Later, I discovered that this former freedom fighter with the fluttering papery touch had, as a member of the Constituent Assembly, been one of the framers of the Indian constitution. He believed in an India that was tolerant, pluralist, and ruthlessly committed to the freedom of its citizens. He built civil society organizations because in a democracy there should be a counterweight to government power. He declined the Bharat Ratna because he thought such honors had no place in a Republic. On this seventy-fifth anniversary of Independence, I honor his principles, and his memory.

    Hari Kunzru was born in London and lives in New York. His latest novel is Red Pill.

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    Jhumpa Lahiri

    Because I was born and raised outside of India, India, in its absence, took on even greater significance in my mind. I grew up with parents who, in missing India, sought out other Indians, and so my notion of an Indian community was always diverse.

    When they invited other Indian families to our home, in the small Rhode Island town where I was raised, I realized that India was an elastic container of individuals who spoke, ate, dressed, and prayed in different ways. These differences did not “enrich” an otherwise homogeneous India; they were India.

    In that sense, India seemed light years ahead of the United States, which was a melting pot in name but alienating and provincial in practice, at least from my perspective. Visits to Kolkata, a city that, as my mother liked to point out, welcomed all of India’s populations, only confirmed my perception that India’s relationship with The Other was built into its very fabric. The plurilingual aspect of India, in particular, both inspired and consoled me, for it insisted on the need for ongoing communication and translation.

    The co-existence of more than one language generates curiosity, calls for interpretation, and subverts any notion of absolute power. Unravel certain threads, or snip some strands away, and the conversation is lost; we are left with a frayed society, with imposed silence, with banal and baleful notions of nationhood.

    Jhumpa Lahiri was born in London and grew up in the United States to Bengali parents. She won the Pulitzer Prize for her debut short story collection, Interpreter of Maladies, and is the author of three novels, including, most recently, Whereabouts, and two collections of short stories. She writes in English and Italian.

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    Karan Mahajan

    On India’s 75th, I find myself worried for my country. The fascist takeover of all aspects of public life is well-documented; but what is even more disheartening is the complicity of the majority. India is fast becoming a country of people who shout about their nation’s greatness even as it is laid to waste by pollution, corruption, disease, environmental degradation, overcrowding, violence. To wake to reality is too painful; it is far easier to lash out at minorities. On India’s 75th, I wish the people of India a clearer vision, and a sense of what they will lose if they refuse to see.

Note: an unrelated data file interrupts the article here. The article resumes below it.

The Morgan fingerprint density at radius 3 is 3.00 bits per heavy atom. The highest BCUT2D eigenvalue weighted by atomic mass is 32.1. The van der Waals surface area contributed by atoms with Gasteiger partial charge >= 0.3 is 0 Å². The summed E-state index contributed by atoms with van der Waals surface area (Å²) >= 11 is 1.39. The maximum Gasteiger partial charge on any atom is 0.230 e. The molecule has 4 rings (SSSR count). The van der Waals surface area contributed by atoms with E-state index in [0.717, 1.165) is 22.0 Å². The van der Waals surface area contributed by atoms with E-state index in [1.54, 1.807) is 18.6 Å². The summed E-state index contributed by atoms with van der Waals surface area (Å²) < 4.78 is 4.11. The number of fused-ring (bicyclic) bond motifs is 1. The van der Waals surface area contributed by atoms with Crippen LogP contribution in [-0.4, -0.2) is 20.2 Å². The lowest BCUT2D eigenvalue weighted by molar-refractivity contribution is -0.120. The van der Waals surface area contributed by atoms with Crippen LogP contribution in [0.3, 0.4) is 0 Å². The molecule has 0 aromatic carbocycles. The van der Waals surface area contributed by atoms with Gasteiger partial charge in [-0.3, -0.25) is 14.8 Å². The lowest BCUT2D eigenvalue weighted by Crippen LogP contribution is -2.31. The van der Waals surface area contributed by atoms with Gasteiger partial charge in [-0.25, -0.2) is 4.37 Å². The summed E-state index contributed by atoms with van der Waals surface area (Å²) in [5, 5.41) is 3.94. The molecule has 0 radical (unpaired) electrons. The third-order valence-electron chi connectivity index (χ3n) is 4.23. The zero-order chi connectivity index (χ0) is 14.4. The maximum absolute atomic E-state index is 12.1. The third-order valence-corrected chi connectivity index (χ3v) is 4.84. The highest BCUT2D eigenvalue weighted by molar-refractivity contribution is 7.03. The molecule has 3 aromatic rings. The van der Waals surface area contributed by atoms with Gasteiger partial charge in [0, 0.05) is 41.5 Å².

Karan Mahajan is the author of Family Planning, a finalist for the International Dylan Thomas Prize, and The Association of Small Bombs, which was shortlisted for the National Book Award, won the Muse India Young Writer Award, and was named one of the New York Times Book Review’s 10 Best Books of 2016. Raised in New Delhi, Mahajan is an associate professor in Literary Arts at Brown University.

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    Kazim Ali

    My ancestors came from Baluchistan to settle in Chennai and Vellore. During Partition, my mother’s family moved to the kingdom of Hyderabad and my father’s family went to Karachi. I was born in England and raised in Canada. Is a human a fixed point in time and space? Are we never meant to move? Or grow?

    Anyhow, I am Indian, influenced by its culture, language, and spiritual systems. How did I, as a Muslim, choose to study yoga and Vedanta so deeply? Yoga has always been transnational and cosmopolitan: its origins are ancient, but its flowering came in 14th century Kashmir, when the Shaivite sages were engaged in deep interchange with the Persian and Arab world. Ideas from Islam and Vedanta cross-pollinated. Dara Shikoh, son of Shah Jahan, had the ancient yogic texts translated into Persian and Arabic and distributed across the Muslim world. Lal Ded and Kabir, one of them Hindu (itself a Persian word) and the other claimed by both Muslim and Hindu communities, wrote a poetry of spiritual humanism equally influenced by philosophies of both religions.